In terms of the residential programs we use them in several ways.  Sometimes we’ll have students do case studies on their own, at home, and bring them in. We’ve incorporated them into examinations, which is really fun. (Well, at least on our end. Sometimes the students don’t particularly think so.) We’ve incorporated them into our simulation lab. So, we’ll actually start with “Here’s your patient clip,” with the ReelDx piece, let them watch that portion, and then—don’t open any of the drawers—and let them run the actual scenario. And then wrap it up with a debriefing, with all the information that’s in the drawers: the differential, the actual outcome, treatments. So yeah, we actually use it in quite a few ways.

Wow, your program has been truly innovative. Was there a focused adoption effort or has it been more organic?

Melisa: Well, initially, we really adopted to make that one particular course work. Where the faculty had been redesigning that course and then ran into “Oh, the videos are gone! We need the videos back.” But since adopting, you know, it’s such a great tool, really the idea has been, in faculty meetings, “Okay, now that we have this tool, what can we do with it? How can we use it, and get the most out of it, not only for us as educators, but for the students as well?” So it’s really been fairly organic, and kind of flowed.

What kind of feedback are you getting from students and from your faculty? Has there been any evidence about how it’s impacting conceptual understanding or other performance?

 Melisa: Yes, particularly with the campus program. I mean, we get lots of emails from distance-learners saying how much they enjoy the product, and now they are hooked. But for the campus students, who aren’t working paramedics, who are just starting to do clinical rotations and maybe they haven’t seen, you know, an infant with croup, or they haven’t seen a nystagmus, and they haven’t done an extra-occular eye exam—having that available in ReelDx to show them—you know, “This is what this infant with this disease is going to present like. This is what they’re going to sound like,” or, “Here is an allergic reaction. Listen to the audible wheezing from across the room. What do you see in the video, just within the video itself, within the first ten seconds?” It has really given them the opportunity to see some of those unusual pieces that you may not see as a practicing, pre-hospital provider for many years. So, they’re really enjoying it. We get lots of positive feedback.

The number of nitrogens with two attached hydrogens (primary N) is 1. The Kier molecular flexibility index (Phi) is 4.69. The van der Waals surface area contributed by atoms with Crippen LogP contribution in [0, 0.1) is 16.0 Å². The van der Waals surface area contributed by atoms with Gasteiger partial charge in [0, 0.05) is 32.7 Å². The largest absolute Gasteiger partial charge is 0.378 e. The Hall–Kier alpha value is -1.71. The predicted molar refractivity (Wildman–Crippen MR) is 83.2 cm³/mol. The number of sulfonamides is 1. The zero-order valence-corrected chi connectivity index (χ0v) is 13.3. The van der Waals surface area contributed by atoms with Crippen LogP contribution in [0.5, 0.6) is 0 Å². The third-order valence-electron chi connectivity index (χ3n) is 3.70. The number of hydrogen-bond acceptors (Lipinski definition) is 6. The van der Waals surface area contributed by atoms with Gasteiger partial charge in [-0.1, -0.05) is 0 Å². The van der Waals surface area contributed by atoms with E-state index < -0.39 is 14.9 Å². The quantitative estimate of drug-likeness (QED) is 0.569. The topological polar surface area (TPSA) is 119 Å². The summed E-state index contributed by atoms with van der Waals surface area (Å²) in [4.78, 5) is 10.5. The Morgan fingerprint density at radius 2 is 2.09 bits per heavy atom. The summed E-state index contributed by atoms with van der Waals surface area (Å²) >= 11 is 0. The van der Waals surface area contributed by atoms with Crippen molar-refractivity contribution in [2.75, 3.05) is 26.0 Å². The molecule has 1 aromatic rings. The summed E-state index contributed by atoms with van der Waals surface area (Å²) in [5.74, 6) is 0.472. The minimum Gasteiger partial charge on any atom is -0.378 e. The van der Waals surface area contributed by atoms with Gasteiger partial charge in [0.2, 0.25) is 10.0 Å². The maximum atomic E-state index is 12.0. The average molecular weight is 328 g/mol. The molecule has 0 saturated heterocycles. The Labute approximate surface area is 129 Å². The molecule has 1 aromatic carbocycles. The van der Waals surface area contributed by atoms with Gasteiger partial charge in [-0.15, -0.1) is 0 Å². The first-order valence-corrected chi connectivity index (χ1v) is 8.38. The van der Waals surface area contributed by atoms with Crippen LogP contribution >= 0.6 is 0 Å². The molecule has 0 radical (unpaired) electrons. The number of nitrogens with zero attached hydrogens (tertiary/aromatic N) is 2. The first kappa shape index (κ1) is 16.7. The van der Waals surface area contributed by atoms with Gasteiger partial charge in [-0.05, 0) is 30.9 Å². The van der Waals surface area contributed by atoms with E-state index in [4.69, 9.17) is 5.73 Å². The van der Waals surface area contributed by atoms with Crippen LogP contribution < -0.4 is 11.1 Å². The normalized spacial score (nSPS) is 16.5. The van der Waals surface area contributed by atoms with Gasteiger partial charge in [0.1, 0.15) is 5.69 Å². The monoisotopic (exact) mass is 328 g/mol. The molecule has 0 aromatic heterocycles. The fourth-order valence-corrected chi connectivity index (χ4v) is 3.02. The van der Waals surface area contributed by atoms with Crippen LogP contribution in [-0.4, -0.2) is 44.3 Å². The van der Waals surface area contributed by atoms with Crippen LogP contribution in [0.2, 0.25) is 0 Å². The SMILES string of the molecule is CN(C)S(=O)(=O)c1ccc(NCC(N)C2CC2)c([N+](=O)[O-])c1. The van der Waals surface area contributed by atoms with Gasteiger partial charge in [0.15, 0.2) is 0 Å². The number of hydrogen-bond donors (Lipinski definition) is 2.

I wonder if you have any thoughts or advice for those using or considering ReelDx around how to best incorporate it into their program? Any best practices you’ve learned that will help people overcome hurdles in the future?

Melisa:  So my first piece of advice would be to have an open mind about how you can use it. You know, don’t get stuck in one place with it. We saw that initially, when we started. We wanted the students to watch the videos and then that was kind of it. Now that we’ve watched the video, the “Now what?” was the next big question. So don’t feel stuck with one usage.

 I would say that one of the things that has really worked out the best, in terms of Western’s usage of ReelDx cases, is that kind of discussion and case study with the students. And if you want to do that in a simulation laboratory, that’s fine as well, but something where they actually get to see a part of the case, and then get them into that thinking process of,

 “Okay, what do you think is going on?”

“Why do you think that?”

“What signs and symptoms do you see in the patient to support your field diagnosis, or your other differentials?”

“What would you treat them with, and why?”

Tie it back to that “Why?” to get them really kind of thinking about what’s going on.

Melisa, that’s really fantastic advice for people who are considering ReelDx, and I just want to take a moment to again say thank you for giving us your time today.  We do appreciate your program’s use of ReelDx and look forward to many more innovations.



1 Comment


April 20, 2017 at 11:51 am - Reply

History of Developmental systems of Medical Education from Ancient Days to Present Days are indeed Facinating and Intellectuatty Brain-storming interms of Innovations Worldwide in Thinking processes and Documentations and Transfer the Past thru Scientific &Technological advances into Modern Teaching systems and Time sequences.World has been made small and more easily accessable for to and fro Teaching and Learning System thru Improved Educators and Educational Organizations e.g Universities and Institutions etc.Science ,Technology and Human Urge to Spread Modern Education overcoming Political meanness is needed to make this World A HEALTHY PLACE TO LIVE TOGATHER WITH HUMAN DIGNITY.

Leave a comment

Your email address will not be published. Required fields are marked *